• Photo for article: Stronger than MS

    Stronger than MS

    This week, Joan tells us how she has become stronger than MS' 'Everyone has a plan 'till they get punched in the mouth.' - Mike Tyson. The first time MS struck- it was a no contest total wipe-out. I hit the canvas like a sack of spuds. It took me a long time to pick myself up and get back on my feet. Even so, I was petrified of another attack ambushing me and taking more than it did the last time. So, I lived in the shadows for a few years. I had little support and was in constant fear. I couldn’t even say the words Multiple Sclerosis. It’s a bit like being bullied. When my kids were younger, the best advice if they were being intimidated by another child was to tell a grown up and go play with someone else. Now they are reminded that it's not their fault, praised for speaking up, reassured that we will figure out what to do about it together, told to confront the bully and to go play with someone else. Tormentors don’t like being challenged. The logic is that the bully doesn’t want the hassle and moves onto pastures new. So, I decided to practice what I was preaching to my own children. I started building up an arsenal to stand up to MS. The first thing was to believe (REALLY believe) that it’s not my fault that I got this awful disease. Then I had to say 'I’m not scared' to the bully. I made myself promise to not give another ounce of worry over to what might happen and focus on what I can do to avoid another attack. I wanted to make my life good again. Straight away, a cloud lifted! Instead of wasting time worrying, I joined my local support group. There is never a dull moment in the MS Ireland Louth Voluntary Branch and I find that you get more than you give there. I have made lifelong friends and urge you to give it a go, if you haven’t already. Even having one other person who 'get’s you' helps immensely. My diet and lifestyle have much improved since I stood up to MS. I don’t binge drink or comfort eat nearly as much as when I was going through my dark days. I attend an excellent yoga class on a Tuesday morning. When I started, my cat posture was just that- cat! After a while, I have gotten the hang of it and my balance has really improved. I also find breathing exercises really helpful in stressful situations. I am very conscious that I don’t make myself out to be some kind of saint here. I’m not and that kind of talk helps nobody. Right now, there is a ceasefire between MS and me but my old scars still smart. I still find myself thinking about what might have been if I hadn’t gotten ill. I just got so fed up of MS controlling my happiness that I stood up to the bully and found some new friends to play with.  Back to the boxing clichés! MS hits us 'below the belt'. I have decided that I am not going to 'throw in the towel' because life can still be REALLY good. Together- we can be Stronger than MS.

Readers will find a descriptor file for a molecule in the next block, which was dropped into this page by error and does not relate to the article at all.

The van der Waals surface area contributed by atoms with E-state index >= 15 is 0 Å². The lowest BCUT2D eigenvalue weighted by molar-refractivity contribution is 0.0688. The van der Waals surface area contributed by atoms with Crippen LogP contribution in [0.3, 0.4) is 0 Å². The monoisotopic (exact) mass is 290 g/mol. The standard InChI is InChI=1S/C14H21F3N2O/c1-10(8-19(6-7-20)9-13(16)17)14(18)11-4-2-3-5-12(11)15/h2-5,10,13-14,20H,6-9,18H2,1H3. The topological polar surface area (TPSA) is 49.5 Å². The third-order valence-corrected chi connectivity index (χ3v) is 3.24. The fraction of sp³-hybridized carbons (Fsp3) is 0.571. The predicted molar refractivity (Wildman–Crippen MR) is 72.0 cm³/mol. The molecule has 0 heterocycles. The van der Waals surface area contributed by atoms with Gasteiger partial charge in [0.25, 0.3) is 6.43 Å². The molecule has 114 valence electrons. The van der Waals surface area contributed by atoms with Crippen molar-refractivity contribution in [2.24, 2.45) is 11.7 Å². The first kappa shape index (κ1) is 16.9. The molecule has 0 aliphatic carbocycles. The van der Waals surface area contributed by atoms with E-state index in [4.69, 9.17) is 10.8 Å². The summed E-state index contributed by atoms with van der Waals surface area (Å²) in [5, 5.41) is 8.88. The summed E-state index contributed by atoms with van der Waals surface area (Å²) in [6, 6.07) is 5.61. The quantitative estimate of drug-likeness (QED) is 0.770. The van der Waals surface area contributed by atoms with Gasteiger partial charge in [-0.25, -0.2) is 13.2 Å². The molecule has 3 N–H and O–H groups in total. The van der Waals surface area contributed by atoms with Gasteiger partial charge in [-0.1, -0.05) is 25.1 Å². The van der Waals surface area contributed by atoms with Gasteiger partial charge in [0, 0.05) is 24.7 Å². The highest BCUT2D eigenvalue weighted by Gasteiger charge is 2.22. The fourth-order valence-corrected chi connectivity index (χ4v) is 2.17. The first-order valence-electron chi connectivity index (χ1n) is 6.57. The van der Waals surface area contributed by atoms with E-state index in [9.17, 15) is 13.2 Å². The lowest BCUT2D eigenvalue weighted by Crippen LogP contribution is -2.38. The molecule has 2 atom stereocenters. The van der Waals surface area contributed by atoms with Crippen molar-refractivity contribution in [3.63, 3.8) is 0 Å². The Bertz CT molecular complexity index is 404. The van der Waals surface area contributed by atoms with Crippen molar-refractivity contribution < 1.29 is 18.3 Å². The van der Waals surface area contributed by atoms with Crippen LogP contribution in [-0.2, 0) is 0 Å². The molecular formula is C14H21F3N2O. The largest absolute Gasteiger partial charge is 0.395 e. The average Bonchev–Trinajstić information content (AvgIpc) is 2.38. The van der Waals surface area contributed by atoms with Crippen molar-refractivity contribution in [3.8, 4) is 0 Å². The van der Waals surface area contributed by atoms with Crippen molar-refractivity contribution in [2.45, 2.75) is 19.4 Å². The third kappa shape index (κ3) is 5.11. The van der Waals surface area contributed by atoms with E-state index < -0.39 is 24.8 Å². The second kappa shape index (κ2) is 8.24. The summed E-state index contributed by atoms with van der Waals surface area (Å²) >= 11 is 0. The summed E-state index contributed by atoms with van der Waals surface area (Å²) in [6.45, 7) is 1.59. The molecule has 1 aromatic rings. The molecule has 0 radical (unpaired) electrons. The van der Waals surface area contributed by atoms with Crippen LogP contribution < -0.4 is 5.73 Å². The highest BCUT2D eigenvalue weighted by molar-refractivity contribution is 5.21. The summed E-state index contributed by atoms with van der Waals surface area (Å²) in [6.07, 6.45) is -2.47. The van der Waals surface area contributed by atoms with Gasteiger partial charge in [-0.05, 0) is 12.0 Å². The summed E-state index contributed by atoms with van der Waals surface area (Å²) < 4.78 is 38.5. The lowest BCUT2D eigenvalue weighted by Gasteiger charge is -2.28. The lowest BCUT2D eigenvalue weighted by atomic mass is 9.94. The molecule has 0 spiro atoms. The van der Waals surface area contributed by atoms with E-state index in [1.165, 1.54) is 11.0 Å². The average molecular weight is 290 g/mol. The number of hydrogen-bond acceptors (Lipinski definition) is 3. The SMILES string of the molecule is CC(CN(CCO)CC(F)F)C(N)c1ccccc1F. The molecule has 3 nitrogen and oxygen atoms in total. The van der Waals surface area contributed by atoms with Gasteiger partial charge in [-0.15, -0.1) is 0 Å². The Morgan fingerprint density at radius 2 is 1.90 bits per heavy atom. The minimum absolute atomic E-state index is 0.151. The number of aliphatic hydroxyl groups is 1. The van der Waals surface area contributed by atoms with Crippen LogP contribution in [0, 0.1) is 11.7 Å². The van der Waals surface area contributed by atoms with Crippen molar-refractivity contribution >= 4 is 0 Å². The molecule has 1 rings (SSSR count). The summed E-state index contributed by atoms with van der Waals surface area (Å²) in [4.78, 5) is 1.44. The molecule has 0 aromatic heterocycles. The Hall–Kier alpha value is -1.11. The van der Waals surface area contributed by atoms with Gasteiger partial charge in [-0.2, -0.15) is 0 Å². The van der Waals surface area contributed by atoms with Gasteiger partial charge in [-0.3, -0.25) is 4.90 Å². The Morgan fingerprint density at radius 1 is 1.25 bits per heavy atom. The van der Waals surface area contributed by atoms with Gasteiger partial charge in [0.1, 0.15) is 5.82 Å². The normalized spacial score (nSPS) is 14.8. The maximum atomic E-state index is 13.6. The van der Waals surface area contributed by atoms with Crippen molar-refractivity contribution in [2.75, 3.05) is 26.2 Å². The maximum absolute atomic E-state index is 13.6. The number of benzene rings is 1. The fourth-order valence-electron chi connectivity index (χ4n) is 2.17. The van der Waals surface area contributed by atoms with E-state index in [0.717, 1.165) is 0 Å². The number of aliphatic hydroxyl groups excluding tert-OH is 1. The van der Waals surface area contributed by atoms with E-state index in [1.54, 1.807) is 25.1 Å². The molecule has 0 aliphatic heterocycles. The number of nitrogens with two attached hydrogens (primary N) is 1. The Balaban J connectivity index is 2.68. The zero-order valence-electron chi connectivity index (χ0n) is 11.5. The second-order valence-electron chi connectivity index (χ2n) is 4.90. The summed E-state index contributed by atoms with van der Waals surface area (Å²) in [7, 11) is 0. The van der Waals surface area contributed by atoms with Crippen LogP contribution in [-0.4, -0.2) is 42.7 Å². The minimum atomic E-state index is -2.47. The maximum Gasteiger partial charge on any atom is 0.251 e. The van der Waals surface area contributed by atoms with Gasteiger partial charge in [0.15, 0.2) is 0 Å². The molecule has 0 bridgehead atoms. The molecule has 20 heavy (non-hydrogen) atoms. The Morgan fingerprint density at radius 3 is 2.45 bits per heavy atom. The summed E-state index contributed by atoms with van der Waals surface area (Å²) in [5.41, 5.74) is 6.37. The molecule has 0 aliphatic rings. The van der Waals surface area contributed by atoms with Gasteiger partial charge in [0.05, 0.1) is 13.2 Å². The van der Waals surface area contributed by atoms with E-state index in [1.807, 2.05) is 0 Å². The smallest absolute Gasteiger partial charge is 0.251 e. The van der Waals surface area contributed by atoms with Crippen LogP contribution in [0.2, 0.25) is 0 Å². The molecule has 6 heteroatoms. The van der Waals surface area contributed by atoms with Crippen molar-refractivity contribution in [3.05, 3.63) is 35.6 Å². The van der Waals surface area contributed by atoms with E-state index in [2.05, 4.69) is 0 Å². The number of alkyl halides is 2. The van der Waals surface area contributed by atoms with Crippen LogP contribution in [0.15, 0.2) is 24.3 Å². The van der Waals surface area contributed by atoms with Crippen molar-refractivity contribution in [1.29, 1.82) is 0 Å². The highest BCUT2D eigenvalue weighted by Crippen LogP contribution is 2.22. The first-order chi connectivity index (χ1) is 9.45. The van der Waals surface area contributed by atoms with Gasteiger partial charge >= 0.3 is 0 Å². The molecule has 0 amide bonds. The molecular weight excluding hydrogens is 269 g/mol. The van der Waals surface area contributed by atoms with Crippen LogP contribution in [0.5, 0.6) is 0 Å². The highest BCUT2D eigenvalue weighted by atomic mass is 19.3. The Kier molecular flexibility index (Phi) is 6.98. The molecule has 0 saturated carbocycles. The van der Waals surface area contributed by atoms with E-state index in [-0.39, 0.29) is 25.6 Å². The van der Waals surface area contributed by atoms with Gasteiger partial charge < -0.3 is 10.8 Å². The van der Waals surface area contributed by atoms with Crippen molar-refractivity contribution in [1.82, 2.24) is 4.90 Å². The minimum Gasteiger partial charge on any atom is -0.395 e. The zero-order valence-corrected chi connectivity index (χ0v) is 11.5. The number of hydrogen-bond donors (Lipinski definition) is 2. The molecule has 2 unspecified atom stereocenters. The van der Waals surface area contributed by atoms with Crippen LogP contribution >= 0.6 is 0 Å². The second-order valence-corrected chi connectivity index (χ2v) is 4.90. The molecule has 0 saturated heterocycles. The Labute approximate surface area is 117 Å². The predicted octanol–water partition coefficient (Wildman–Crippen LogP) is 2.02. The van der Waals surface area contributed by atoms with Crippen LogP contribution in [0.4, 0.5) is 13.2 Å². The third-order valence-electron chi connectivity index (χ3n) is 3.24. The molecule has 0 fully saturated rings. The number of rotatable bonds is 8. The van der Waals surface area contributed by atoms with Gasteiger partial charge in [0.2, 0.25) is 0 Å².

Author: Joan Jordan - 05 May 2016

  • Photo for article: Multiple Sclerosis Around the World

    Multiple Sclerosis Around the World